Writing Tip #20: How many quotes can I use?
Professors are not stupid; that’s why they have advanced college degrees! They know the tricks of the trade, and adding long quotes to a paper to meet the word count is one of the oldest tricks.
Use as few quotes as possible. The general rule is that a paper should include less than 20 percent quoted material. That figure can vary; check with your professors.
How long can a quote be? Block quotes (of 40 or more words) may be necessary if you are writing about a poem or literature, but they are mostly frowned upon. Use them when they can be the most use. Use quotes to leave a lasting impression, not to add to a word count!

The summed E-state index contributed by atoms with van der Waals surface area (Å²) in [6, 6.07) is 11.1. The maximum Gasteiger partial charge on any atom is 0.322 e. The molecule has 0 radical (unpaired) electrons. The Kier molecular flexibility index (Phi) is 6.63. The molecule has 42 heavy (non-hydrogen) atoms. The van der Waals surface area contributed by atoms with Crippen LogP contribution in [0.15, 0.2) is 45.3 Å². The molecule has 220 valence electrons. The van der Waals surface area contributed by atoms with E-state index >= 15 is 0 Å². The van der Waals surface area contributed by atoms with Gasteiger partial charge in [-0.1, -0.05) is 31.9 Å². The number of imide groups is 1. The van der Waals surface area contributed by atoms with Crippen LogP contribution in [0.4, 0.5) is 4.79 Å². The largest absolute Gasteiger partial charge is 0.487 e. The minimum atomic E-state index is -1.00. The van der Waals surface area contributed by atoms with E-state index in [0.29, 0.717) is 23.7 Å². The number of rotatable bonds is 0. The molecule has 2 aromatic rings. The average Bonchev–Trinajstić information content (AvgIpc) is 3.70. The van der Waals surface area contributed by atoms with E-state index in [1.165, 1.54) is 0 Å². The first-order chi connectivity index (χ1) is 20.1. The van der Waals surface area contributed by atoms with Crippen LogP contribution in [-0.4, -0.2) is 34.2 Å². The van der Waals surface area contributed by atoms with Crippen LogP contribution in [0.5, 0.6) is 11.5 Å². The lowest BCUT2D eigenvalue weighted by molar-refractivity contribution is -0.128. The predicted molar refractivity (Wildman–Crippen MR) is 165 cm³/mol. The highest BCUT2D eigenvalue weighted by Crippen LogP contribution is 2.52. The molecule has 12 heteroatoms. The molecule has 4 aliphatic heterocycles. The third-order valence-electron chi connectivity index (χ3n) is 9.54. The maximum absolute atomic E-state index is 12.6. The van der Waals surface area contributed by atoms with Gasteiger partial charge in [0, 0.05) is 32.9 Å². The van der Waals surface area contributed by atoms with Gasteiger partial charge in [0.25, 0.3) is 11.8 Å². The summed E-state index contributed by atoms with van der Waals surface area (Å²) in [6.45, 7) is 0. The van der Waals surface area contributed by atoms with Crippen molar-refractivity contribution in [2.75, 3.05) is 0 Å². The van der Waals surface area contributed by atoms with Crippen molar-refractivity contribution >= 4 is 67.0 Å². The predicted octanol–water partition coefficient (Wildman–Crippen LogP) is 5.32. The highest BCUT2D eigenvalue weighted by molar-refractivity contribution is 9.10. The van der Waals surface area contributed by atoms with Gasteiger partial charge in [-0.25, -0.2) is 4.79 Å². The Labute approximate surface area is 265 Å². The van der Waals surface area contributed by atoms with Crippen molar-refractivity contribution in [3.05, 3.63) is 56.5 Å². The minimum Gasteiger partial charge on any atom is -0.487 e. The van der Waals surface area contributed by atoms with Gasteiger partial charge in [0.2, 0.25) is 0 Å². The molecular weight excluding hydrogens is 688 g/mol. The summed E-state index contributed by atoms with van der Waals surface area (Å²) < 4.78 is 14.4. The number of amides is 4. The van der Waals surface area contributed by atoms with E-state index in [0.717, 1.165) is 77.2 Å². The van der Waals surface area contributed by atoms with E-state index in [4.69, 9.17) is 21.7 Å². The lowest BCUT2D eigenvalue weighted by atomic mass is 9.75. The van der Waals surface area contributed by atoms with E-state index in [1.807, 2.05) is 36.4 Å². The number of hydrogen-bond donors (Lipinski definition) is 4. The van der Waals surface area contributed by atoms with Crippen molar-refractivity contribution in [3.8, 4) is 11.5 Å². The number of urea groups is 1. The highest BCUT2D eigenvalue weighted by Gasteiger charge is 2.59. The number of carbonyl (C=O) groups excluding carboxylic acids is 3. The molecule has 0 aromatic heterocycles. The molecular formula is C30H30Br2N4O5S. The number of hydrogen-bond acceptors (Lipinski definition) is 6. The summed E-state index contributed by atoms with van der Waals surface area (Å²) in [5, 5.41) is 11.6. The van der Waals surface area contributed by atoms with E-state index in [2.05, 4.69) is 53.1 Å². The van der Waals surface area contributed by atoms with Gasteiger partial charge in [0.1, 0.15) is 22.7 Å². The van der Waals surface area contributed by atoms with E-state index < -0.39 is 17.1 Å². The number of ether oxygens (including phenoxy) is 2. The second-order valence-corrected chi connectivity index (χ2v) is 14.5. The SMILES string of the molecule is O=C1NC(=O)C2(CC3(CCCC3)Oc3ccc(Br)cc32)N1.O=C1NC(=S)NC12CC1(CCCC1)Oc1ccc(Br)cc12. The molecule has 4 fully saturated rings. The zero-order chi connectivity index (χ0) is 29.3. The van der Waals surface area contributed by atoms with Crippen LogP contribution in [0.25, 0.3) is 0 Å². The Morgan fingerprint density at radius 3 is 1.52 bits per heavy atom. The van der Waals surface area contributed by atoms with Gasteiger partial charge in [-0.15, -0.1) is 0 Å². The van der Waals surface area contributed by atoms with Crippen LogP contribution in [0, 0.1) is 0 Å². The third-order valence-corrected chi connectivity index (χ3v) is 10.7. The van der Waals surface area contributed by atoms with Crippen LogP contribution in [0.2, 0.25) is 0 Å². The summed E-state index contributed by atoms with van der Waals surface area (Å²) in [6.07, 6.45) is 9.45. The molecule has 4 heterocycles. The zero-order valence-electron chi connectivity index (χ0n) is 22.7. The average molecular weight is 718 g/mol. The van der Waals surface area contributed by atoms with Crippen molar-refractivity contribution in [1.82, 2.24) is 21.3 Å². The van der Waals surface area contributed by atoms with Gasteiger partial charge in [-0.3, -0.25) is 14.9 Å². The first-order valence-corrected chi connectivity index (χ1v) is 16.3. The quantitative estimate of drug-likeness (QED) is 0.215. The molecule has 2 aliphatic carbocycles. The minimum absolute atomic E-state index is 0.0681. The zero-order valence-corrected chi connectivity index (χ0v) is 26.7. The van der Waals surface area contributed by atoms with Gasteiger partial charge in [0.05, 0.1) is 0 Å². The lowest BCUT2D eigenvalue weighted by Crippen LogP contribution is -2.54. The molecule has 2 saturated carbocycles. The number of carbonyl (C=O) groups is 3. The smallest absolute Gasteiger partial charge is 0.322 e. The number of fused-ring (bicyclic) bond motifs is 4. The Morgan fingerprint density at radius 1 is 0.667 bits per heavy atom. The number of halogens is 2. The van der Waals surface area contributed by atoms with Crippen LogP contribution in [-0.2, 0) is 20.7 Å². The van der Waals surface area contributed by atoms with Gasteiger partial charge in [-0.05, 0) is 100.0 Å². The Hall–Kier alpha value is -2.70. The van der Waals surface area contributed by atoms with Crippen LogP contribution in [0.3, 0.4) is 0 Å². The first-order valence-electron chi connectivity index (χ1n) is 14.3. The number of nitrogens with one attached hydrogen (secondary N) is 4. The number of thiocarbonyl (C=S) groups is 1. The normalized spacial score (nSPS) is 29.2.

Can a paper start with a quote? Yes, a paper can begin with a quote. If the quote is an effective one, it can add a powerful message or feeling to the document. A good quote can also have a strong influence on the reader's experience, drawing the reader into the paper.
Can a paper end with a quote? Yes. Ending a paper with a quote can have the same effect on the reader. The reader will be left with the impact of that quote.
If you believe that you need to use quotes, choose ones that are pronounced and will add value to your paper. For instance, if you are writing a paper about a colorful public personality, you may want to include a particularly provocative quote made by that person that illustrates their personality. Using meaningful quotes sparingly can add worth to your writing.